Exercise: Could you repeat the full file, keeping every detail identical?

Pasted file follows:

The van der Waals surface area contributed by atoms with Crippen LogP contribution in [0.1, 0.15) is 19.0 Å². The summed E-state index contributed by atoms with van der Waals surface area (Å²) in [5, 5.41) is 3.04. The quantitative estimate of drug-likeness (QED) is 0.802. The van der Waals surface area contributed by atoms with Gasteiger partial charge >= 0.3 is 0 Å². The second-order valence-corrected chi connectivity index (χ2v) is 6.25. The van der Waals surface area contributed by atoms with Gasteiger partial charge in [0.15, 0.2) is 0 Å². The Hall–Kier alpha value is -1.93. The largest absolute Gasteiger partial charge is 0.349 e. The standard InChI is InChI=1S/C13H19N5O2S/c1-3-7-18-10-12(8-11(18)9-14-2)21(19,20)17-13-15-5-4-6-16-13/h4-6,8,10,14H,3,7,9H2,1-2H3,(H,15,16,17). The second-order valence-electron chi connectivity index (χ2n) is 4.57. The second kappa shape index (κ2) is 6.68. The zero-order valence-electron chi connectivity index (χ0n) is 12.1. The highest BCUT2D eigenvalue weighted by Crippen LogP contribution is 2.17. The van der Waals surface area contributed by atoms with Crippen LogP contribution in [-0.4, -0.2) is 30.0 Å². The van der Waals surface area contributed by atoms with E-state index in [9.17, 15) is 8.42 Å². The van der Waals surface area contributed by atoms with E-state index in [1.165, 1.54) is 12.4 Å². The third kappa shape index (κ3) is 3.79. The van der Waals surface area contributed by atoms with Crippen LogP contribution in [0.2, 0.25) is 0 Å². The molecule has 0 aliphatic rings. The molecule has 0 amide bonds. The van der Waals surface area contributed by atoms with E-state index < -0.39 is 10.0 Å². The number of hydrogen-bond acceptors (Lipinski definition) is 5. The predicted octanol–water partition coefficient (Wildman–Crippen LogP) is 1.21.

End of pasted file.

The van der Waals surface area contributed by atoms with Crippen LogP contribution in [0.1, 0.15) is 19.0 Å². The summed E-state index contributed by atoms with van der Waals surface area (Å²) in [5, 5.41) is 3.04. The quantitative estimate of drug-likeness (QED) is 0.802. The van der Waals surface area contributed by atoms with Gasteiger partial charge >= 0.3 is 0 Å². The second-order valence-corrected chi connectivity index (χ2v) is 6.25. The van der Waals surface area contributed by atoms with Gasteiger partial charge in [0.15, 0.2) is 0 Å². The Hall–Kier alpha value is -1.93. The largest absolute Gasteiger partial charge is 0.349 e. The standard InChI is InChI=1S/C13H19N5O2S/c1-3-7-18-10-12(8-11(18)9-14-2)21(19,20)17-13-15-5-4-6-16-13/h4-6,8,10,14H,3,7,9H2,1-2H3,(H,15,16,17). The second-order valence-electron chi connectivity index (χ2n) is 4.57. The second kappa shape index (κ2) is 6.68. The zero-order valence-electron chi connectivity index (χ0n) is 12.1. The highest BCUT2D eigenvalue weighted by Crippen LogP contribution is 2.17. The van der Waals surface area contributed by atoms with Crippen LogP contribution in [-0.4, -0.2) is 30.0 Å². The van der Waals surface area contributed by atoms with E-state index in [9.17, 15) is 8.42 Å². The van der Waals surface area contributed by atoms with E-state index in [1.165, 1.54) is 12.4 Å². The third kappa shape index (κ3) is 3.79. The van der Waals surface area contributed by atoms with Crippen LogP contribution in [0.2, 0.25) is 0 Å². The molecule has 0 aliphatic rings. The molecule has 0 amide bonds. The van der Waals surface area contributed by atoms with E-state index < -0.39 is 10.0 Å². The number of hydrogen-bond acceptors (Lipinski definition) is 5. The predicted octanol–water partition coefficient (Wildman–Crippen LogP) is 1.21.